With respect to a notification by way of notation in the Minutes, we have allowed corporations, other than public corporations, to notify their shareholders of an eligible dividend designation in this manner, where all of the shareholders are the directors of the corporation. Our position is based on the fact that, for practical purposes, non-public corporations will generally have fewer shareholders than public corporations, and such shareholders may often have a seat on the corporation’s Board of Directors in order to take part in the internal management of the corporation. Thus, where all of the shareholders are also directors of the corporation, we consider that a directors’ resolution declaring a dividend and containing a designation that such dividend is an eligible dividend constitutes valid notification in writing for the purposes of subsection 89(14).

18 December 2017 External T.I. 2017-0720731E5 F - Eligible dividend designation

designations can be made before the dividend payment time and by email

CRA stated:

[T]he sending of an e-mail, with an acknowledgment of receipt, would meet the conditions for the designation of a dividend as an eligible dividend pursuant to subsection 89(14).

As to when the written notice must be sent and dated, the CRA accepts that notification in writing should be given to shareholders between the time the dividend is declared and the date the dividend is paid.

Words and Phrases
at that time in writing

20 November 2015 External T.I. 2014-0539951E5 - Foreign Currency Denominated Dividends

U.S.-dollar dividends translated at spot rate on payment date

Citing Banner Pharmacaps, CRA considered that a dividend does not “arise” for s. 261(2) purposes until it is paid (rather than declared) so that its amount, including for eligible dividend designation purposes, is translated using the spot rate on the payment date.

Locations of other summaries Wordcount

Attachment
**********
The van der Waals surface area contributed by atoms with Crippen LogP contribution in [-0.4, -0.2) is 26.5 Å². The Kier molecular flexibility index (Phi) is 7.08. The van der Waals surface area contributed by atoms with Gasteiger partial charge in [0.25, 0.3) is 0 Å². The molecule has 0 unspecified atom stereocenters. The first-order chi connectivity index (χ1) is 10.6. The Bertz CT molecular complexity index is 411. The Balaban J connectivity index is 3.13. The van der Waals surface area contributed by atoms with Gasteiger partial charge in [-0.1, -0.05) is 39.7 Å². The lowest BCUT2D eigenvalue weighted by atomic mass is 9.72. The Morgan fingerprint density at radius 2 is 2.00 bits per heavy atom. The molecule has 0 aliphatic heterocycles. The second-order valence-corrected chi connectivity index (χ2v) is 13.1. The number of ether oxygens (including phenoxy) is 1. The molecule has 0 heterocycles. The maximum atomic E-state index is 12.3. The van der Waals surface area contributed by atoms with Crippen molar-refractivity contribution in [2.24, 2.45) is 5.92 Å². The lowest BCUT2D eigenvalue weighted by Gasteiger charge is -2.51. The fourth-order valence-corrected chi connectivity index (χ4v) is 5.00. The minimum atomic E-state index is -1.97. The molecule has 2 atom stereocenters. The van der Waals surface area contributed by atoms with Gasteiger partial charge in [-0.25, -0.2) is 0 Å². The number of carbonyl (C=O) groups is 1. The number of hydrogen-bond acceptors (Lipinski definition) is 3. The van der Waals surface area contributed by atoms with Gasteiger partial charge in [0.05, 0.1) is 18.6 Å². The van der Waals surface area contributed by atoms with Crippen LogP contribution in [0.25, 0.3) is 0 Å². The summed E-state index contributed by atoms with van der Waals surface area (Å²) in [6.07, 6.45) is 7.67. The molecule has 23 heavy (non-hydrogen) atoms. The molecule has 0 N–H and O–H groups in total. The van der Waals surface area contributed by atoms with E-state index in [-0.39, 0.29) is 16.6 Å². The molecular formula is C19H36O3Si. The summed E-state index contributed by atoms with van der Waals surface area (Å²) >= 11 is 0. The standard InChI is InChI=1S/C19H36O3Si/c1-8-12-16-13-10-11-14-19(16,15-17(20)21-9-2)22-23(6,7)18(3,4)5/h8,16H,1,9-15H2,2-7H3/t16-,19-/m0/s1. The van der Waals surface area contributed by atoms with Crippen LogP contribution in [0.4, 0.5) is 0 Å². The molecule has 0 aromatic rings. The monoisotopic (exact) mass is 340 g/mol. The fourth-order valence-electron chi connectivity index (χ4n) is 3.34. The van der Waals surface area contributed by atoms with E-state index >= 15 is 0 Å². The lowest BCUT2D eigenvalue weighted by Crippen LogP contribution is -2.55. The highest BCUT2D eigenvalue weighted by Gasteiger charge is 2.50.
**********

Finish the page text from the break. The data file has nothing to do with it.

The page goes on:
Tax Topics - Income Tax Act - Section 261 - Subsection 261(2) U.S.-dollar dividends are translated on a cash rather than accrual basis 279

20 February 2014 External T.I. 2013-0480051E5 F - Eligible dividend and safe income

eligible dividend designation treated as applying only to safe income portion of dividend

Holdco, which is unrelated to Opco or any other shareholder, holds 30% of both the Class A common and Class B preferred shares of Opco. Its Class B preferred shares have a redemption amount of $600,00, an adjusted cost base of $180,000, a nominal paid-up capital and attributable safe income on hand of $75,000. Opco's GRIP is $250,000. Opco redeems Holdco's Class B preferred shares for $600,000 and makes s. 55(5)(f) designations so that there are deemed to be separate dividends totalling $75,000. Opco redeems Holdco's Class B preferred shares for $600,000 and makes s. 55(5)(f) designations so that there are deemed to be separate dividends totalling $75,000.

If Opco designates $250,000 of the deemed dividends as an eligible dividend, its GRIP would be reduced by $250,000. However, Holdco's GRIP would increase by only $75,000 if s. 55(2) applied.

If Opco instead made an eligible dividend designation of $75,000 to correspond with the deemed dividend receipt of Holdco, CRA would consider such $75,000 receipt to be eligible dividends (TaxInterpretations translation):

In a situation where subsection 55(2) applies and where, because of this application, the dividend considered to be received by Holdco would amount to only $75,000, we would take the position that the dividend(s) considered as received by Holdco in the total amount of $75,000 (representing the safe income on hand) would be one or more eligible dividends, as the case may be. As a result, Holdco's GRIP would increase by $75,000. We would not prorate the eligible dividend between the separate dividends totalling $75,000, and the dividend which was deemed not to be a dividend by virtue of subsection 55(2).

Locations of other summaries Wordcount
Tax Topics - Income Tax Act - Section 89 - Subsection 89(1) - General Rate Income Pool full amount of designated dividend reduces payor's GRIP even though recipient's GRIP increased only by safe income portion 272

6 January 2014 External T.I. 2013-0512041E5 F - Dividend Designation under subsection 89(14)

designation can be on all (rather than just part) of the dividend

After noting that an alleviatory amendment was made to s. 89(14) effective for dividends paid after March 28, 2012 to address the problem that until then it was not possible to designate part of a dividend as an eligible dividend, CRA concluded that a corporation can designate the total amount of a dividend it pays to be an eligible dividend.

Words and Phrases
portion

5 October 2012 APFF Roundtable, 2012-0454091C6 F - GRIP and deemed dividend pursuant to 84.1(1)(b)